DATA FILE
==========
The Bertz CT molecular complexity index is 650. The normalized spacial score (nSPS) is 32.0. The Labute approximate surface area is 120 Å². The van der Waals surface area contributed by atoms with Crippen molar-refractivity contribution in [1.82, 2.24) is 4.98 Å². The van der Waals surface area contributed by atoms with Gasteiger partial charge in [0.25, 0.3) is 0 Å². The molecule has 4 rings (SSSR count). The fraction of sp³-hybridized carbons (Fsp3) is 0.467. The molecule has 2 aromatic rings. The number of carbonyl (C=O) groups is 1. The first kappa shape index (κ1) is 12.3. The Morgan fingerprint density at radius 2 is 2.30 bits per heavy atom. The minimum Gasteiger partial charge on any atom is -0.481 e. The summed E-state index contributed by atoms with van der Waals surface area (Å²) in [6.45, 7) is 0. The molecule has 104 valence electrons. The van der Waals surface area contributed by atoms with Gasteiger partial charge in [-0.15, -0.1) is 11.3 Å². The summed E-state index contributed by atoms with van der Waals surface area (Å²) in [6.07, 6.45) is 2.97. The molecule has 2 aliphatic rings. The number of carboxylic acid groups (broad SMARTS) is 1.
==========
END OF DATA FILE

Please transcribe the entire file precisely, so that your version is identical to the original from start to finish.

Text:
The Bertz CT molecular complexity index is 650. The normalized spacial score (nSPS) is 32.0. The Labute approximate surface area is 120 Å². The van der Waals surface area contributed by atoms with Crippen molar-refractivity contribution in [1.82, 2.24) is 4.98 Å². The van der Waals surface area contributed by atoms with Gasteiger partial charge in [0.25, 0.3) is 0 Å². The molecule has 4 rings (SSSR count). The fraction of sp³-hybridized carbons (Fsp3) is 0.467. The molecule has 2 aromatic rings. The number of carbonyl (C=O) groups is 1. The first kappa shape index (κ1) is 12.3. The Morgan fingerprint density at radius 2 is 2.30 bits per heavy atom. The minimum Gasteiger partial charge on any atom is -0.481 e. The summed E-state index contributed by atoms with van der Waals surface area (Å²) in [6.45, 7) is 0. The molecule has 104 valence electrons. The van der Waals surface area contributed by atoms with Gasteiger partial charge in [-0.15, -0.1) is 11.3 Å². The summed E-state index contributed by atoms with van der Waals surface area (Å²) in [6.07, 6.45) is 2.97. The molecule has 2 aliphatic rings. The number of carboxylic acid groups (broad SMARTS) is 1.